There won't be a House vote this week on the Republican health care plan to repeal and replace Obamacare.
Majority Leader Kevin McCarthy gave thwe word to reporters Thursday night.
The House GOP leadership worked all day and into the night to line up votes, but came up short. They had been hoping to pass the bill by or on Saturday to give President Trump a victory for his first 100 days in office.
The House Republican leaders do appear closer to getting it passed than the first time they tried but didn't even put it up for a vote when it was clear the measure would fail.
CBS News' count Thursday showed at least 15 solid no votes. Leadership can lose no more than 22 votes for legislation to pass. But there were a lot of undecided members.
The House is expected to vote Friday on a one-week extension of government funding to give members more time to negotiate a longer-term funding bill and a health care measure.
Separately, House GOP leaders were moving to kill a provision in their revised health care bill that allows members of Congress and their staffs to continue their Obamacare coverage while allowing states to opt out, according to a Politico report.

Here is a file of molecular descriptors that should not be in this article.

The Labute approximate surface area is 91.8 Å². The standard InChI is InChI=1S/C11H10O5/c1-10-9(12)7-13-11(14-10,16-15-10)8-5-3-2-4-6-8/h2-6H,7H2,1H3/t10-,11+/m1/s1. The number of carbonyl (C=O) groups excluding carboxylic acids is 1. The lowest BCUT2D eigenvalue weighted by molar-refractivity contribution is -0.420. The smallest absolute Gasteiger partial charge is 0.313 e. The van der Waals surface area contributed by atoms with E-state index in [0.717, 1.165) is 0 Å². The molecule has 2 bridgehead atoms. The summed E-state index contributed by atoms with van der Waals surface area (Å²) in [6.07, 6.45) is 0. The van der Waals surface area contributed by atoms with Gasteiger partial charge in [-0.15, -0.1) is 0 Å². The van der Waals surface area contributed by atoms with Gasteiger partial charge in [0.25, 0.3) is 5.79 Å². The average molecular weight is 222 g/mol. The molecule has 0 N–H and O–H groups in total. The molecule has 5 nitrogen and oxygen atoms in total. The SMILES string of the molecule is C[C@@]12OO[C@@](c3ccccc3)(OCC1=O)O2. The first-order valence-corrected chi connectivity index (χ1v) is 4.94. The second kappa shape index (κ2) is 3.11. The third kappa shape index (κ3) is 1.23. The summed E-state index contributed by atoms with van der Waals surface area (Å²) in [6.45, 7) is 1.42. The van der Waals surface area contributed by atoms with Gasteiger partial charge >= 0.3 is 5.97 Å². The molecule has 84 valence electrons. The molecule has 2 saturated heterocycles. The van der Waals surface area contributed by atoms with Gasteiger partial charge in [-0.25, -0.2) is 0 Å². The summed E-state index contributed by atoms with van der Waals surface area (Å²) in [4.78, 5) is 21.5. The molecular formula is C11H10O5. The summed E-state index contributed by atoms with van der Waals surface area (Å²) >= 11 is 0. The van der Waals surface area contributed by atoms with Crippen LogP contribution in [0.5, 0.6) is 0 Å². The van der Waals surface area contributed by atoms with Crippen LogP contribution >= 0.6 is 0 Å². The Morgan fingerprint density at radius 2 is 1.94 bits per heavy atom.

The report said a new bill, crafted by Rep. Martha McSally, R-Arizona, was posted on the House Rules Committee's website late Wednesday and it strikes the provision. Vox had identified the loophole in the new version of the GOP health care bill that would have exempted lawmakers and their staffs from the the new health care plan.
House leadership also posted language for the new agreement on the main health care bill between Rep. Tom MacArthur, R-New Jersey, a leader of the moderate Tuesday Group, and Freedom Caucus Chairman Mark Meadows.
This comes after the Freedom Caucus endorsed a new proposed piece to the health care bill Wednesday that MacArthur had introduced that would allow states to receive federal waivers for certain Obamacare coverage requirements in an effort to encourage "fair health insurance premiums."
"We think the MacArthur amendment is a great way to lower premiums, give states more flexibility, while protecting people with preexisting conditions," Speaker Paul Ryan, R-Wisconsin, told reporters Wednesday following a closed-door House GOP Conference meeting. "We think it's constructive."
While some lawmakers leaving the conference meeting suggested that a vote next week on the revised health care bill is possible, Ryan emphasized, "We'll vote on it when we get the votes."
CBS News' Catherine Reynolds also contributed to this report